Syed Lateefuddin started his new job as an Uber driver in the southern Indian city of Hyderabad with much excitement. It began smoothly for the 36-year-old as he completed his first two rides. But, as he drove to the pickup location for his third ride, things took an unexpected turn.
Lateefuddin was accosted by six men who began trailing him on a motorbike and a scooter. They forced him to stop his car and coerced him to chant, “Jai Shri Ram,” praising Lord Ram, the Hindu god. They also pelted stones at his car windows.
“I left my car behind and ran,” Lateefuddin told Rest of World over a phone call, recalling the incident from two months ago. “Throughout this time, I kept calling the Uber emergency helpline, but to no avail … I am lucky I wasn’t seriously hurt, but my car suffered damages worth over 1.5 lakh rupees (over $1,800).” Lateefuddin suspects the men harassed him after noticing Islamic prayer beads hanging in his car.
Lateefuddin’s experience is not an isolated one. In recent years, there have been dozens of incidents of caste-based hate and discrimination against gig workers in India, where drivers and delivery persons from marginalized communities have been verbally and physically abused. Experts speaking to Rest of World warn that the trend could further entrench existing biases and divides. The country’s gig economy is expected to have 23.5 million workers by 2030, accounting for nearly 4.1% of India’s total workforce by then. The country currently has around 7.7 million gig workers.
“These kinds of incidents are as much a sign of the current political climate as much as they are about the utter failure of these platforms,” Kaveri Medappa, a researcher from the University of Sussex, told Rest of World. Medappa noted the irony in how companies would go to any lengths to protect the customer, but do little if something happens to their workers. “I recall a journalist tweeting about the suspension of three Uber drivers for anti-Muslim speech but if the same thing were done by a customer to a driver, then hardly anything happens,” she said.
In October, Sadam Kureshi, a gig worker for food delivery app Swiggy in the western city of Ahmedabad, found that a customer had posted an instruction on the app: “Please only allow Hindu delivery person.” The 31-year-old told Rest of World he was taken aback and “felt very bad.” When he proceeded with the delivery, the customer canceled the order, possibly after seeing his name, Kureshi suspects.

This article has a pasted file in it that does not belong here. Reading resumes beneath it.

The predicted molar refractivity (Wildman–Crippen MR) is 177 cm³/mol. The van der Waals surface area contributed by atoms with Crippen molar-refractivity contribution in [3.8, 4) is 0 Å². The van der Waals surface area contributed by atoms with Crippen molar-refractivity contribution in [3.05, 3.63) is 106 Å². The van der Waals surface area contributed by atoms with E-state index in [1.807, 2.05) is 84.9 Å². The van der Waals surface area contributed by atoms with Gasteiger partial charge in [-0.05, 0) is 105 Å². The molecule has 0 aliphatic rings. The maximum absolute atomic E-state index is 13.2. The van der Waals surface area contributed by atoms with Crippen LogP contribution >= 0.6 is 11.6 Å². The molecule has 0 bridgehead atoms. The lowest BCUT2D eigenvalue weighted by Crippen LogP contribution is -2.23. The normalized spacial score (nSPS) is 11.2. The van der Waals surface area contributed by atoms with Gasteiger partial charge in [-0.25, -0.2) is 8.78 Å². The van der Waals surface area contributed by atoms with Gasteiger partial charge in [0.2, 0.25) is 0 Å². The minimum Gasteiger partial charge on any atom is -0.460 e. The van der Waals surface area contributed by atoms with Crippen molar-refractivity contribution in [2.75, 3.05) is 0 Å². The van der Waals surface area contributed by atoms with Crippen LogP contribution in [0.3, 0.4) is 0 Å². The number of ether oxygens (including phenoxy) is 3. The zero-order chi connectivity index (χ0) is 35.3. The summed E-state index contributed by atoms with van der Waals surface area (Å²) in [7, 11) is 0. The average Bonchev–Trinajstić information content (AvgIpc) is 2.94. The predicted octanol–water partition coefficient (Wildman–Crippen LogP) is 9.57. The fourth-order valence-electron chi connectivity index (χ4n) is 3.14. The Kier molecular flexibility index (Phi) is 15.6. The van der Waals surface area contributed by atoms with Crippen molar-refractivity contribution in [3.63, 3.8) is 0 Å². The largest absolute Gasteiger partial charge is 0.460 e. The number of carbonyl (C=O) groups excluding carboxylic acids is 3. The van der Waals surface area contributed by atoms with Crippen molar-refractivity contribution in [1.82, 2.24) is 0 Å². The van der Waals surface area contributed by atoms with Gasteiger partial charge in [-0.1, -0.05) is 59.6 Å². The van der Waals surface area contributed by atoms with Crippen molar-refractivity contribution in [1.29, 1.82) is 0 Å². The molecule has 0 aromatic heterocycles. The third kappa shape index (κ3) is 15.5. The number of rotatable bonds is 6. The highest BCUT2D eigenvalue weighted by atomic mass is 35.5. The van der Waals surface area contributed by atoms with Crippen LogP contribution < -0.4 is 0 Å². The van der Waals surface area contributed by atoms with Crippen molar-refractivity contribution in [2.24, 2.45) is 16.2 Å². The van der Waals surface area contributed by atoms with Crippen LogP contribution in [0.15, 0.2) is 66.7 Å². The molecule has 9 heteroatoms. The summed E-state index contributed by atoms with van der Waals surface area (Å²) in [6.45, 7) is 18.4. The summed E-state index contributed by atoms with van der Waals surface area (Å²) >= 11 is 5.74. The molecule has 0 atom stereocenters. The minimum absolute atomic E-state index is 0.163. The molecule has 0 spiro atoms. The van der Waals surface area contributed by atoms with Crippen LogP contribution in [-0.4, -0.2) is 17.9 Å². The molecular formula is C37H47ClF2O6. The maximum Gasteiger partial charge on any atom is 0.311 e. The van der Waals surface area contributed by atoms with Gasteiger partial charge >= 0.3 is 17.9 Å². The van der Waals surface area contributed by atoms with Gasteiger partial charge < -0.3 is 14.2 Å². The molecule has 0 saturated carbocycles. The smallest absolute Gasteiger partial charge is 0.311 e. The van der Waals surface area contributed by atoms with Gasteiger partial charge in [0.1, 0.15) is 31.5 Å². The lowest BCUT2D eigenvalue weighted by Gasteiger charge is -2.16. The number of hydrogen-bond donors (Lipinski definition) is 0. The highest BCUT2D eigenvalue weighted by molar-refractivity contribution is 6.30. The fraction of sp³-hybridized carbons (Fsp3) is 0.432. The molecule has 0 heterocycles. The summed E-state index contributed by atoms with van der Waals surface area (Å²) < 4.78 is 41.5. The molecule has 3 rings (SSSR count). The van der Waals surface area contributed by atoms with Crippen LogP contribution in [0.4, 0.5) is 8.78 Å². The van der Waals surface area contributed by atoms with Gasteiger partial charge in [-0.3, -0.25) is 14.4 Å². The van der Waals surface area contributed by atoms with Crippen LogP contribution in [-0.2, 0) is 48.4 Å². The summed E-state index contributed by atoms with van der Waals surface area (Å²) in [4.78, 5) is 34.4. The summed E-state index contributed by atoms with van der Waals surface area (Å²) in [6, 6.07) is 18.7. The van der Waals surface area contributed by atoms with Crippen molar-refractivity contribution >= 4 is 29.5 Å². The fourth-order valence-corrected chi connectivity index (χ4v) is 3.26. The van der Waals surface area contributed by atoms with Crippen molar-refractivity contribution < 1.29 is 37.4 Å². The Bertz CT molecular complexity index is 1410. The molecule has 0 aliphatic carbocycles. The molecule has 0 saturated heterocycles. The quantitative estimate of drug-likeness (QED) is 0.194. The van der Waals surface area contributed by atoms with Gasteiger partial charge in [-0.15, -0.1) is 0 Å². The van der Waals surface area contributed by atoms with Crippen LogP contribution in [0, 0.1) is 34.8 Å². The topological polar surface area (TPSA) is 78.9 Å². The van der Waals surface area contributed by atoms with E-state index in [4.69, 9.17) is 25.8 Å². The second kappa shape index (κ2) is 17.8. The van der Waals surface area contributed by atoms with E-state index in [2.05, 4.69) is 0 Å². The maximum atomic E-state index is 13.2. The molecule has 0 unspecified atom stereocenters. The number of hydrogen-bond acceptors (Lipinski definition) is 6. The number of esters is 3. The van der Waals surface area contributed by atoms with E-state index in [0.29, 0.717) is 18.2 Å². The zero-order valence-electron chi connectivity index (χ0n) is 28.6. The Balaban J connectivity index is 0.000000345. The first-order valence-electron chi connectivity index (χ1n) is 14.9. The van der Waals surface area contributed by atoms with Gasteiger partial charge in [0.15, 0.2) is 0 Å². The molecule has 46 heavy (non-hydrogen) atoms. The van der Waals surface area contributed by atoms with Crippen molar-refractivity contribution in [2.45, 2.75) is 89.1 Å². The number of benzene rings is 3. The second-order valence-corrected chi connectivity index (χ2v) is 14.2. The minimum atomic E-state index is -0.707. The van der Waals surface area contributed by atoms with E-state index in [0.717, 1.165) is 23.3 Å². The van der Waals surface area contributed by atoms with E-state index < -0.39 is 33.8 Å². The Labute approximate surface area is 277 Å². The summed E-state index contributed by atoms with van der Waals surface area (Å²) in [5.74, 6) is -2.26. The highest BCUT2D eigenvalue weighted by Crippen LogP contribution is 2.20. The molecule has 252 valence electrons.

The incident took place just a month after a Swiggy customer in Hyderabad requested that they did not want “a Muslim delivery person.” The message was widely shared on social media, and even caught the attention of Indian parliamentarian Mahua Moitra, who tweeted that Swiggy must “blacklist” the customer, make their identity public, and file a police complaint.
This furor on social media has, however, not nudged delivery apps to take any actions so far. “When I tried to get in touch with Swiggy’s helpline, they didn’t offer any help except canceling the order,” Kureshi told Rest of World. “I have been working for two years, I have no hope from them because I know there is no action in these cases.”
A Swiggy spokesperson told Rest of World that customers who do not respect their terms and conditions run the risk of being deactivated. “We regularly monitor and validate the authenticity of complaints in this regard and take strict action,” the spokesperson said in an email.
Shaik Salauddin, founder of Telangana Gig and Platform Workers’ Union, told Rest of World that in many cases of religion- and caste-based hate, companies “at best” block the IDs of the customers involved. “But anyone can make a new ID through a different number, or bypass this with other hidden details,” he said.
Lateefuddin said he quit driving for Uber the day after he was attacked because he did not receive any support from the company. When Rest of World asked Uber for a comment, a spokesperson said the company has a zero-tolerance policy toward any form of discrimination.
“We’ve always encouraged drivers to express their views and concerns openly,” the spokesperson said. “In fact, earlier this year, we launched India’s first Driver Advisory Council to facilitate a stronger two-way dialogue between Uber and drivers to address critical issues and improve drivers’ platform experience.” The spokesperson added that drivers have “multiple touch-points” to reach Uber, including “walk-ins at our Greenlight hubs, connecting on phone, or using the dedicated driver safety toolkit within the app in case of safety issues.” Drivers also have the option to share their trip with “trusted contacts,” connect with law enforcement via the emergency button, and report safety through a helpline, the spokesperson said.
Lateefuddin told Rest of World his app only showed an emergency helpline to contact the company, which he called around 50 times on the night of the incident but got no support. He managed to connect with an Uber representative the next day and was told that someone from the company would get back to him, which hasn’t happened so far. He said he has no idea about Greenlight hubs, and was never told about the option to connect with “trusted contacts.”